Since I believe in transparency in teaching, I’ll openly admit that the first swing at this idea, specifically in the memoir study didn’t work very well. And it’s on me. I had a wonderful group of Grade 12 students, totally open to trying new things, and good with the empathy stuff as it was. However, simply giving them a sheet with a brief explanation, and talking it through with them didn’t pan out. I mean, their pieces were okay, but a lot of them wound up being things that were constructed at the end of reading, and not accumulated while reading. It was like a prettier version of the paragraph from the after reading essay.

I loved the idea though, and held onto it. As my 12s were wrapping up their memoir studies, my Grade 9s were starting our study of The Outsiders. I decided I’d give the empathy map another try, and do it better.

Empathy Map exampleTo do this, I began by actively modelling what I wanted. A big whiteboard sketch went up, and there was Ponyboy and I. We talked about it, and chose a couple of moments that resonated with us. I added those things, and then, I modelled my responses. I asked them to add a couple more things from the chapter.

Photo 1 (4)And each time we read, our task was to add the things that resonated to our empathy maps. They really seemed to enjoy the task, knowing that it was an easy one in many ways. They simply needed to respond to what happened with how it made them feel. It’s funny how easy they felt this was, considering how we felt it was such a difficult thing for us to create as teachers. Many of their pieces extended beyond the boundaries of the pages in their notebooks, with layers of sticky notes, and extra fold out pages taped in. This was what I wanted, beautiful notebook pages full of messy ideas they were working through. The option remained to polish and present these, but I like the chaos of thought captured in the notebook.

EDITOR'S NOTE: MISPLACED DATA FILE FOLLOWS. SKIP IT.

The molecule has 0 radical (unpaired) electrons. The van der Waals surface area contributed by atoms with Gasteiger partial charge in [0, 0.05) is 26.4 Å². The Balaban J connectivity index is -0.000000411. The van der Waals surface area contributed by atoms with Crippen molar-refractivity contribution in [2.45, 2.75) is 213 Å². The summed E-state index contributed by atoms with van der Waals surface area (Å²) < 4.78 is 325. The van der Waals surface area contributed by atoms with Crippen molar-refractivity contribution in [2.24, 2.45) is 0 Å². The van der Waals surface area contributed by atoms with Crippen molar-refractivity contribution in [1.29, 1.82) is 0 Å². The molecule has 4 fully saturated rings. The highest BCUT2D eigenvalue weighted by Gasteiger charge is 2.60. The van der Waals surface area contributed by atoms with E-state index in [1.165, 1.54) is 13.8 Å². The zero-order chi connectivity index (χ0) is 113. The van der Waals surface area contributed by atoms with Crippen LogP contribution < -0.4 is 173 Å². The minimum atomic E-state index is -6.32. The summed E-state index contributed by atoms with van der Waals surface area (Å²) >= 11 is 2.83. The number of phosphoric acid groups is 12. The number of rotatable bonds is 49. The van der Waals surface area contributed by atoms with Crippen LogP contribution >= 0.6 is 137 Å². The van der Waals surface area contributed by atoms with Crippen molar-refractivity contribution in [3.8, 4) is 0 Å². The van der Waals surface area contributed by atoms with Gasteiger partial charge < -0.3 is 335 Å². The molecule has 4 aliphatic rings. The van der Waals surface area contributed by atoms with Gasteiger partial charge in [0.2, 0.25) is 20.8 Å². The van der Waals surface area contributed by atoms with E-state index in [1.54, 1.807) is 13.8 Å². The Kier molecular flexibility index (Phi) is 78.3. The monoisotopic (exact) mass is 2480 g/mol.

Photo 2 (4)The beauty was, I had modeled, and received what I had hoped to see from my Grade 12s. The importance of how we teach something became apparent, again. As well, assuming that I do something similar with texts over the next few years, when these 9s roll into the memoir study in Grade 12, how awesome are their empathy maps going to be then?

As well, because the TeacherBrain never shuts off, how versatile is this strategy? This empathy map could be a notetaking strategy for an essay later. There’s a certain level of character analysis that is embedded in this we could mine. I could dust off that old body biography project, and have students collaborate, discussing, and sharing where their empathy overlapped, or diverged. I saw this happening with the creation of the empathy maps in their notebooks, and there was some pretty rich discussion. Though the intention wasn’t to create that avenue to discuss, it happened, and that’s awesome.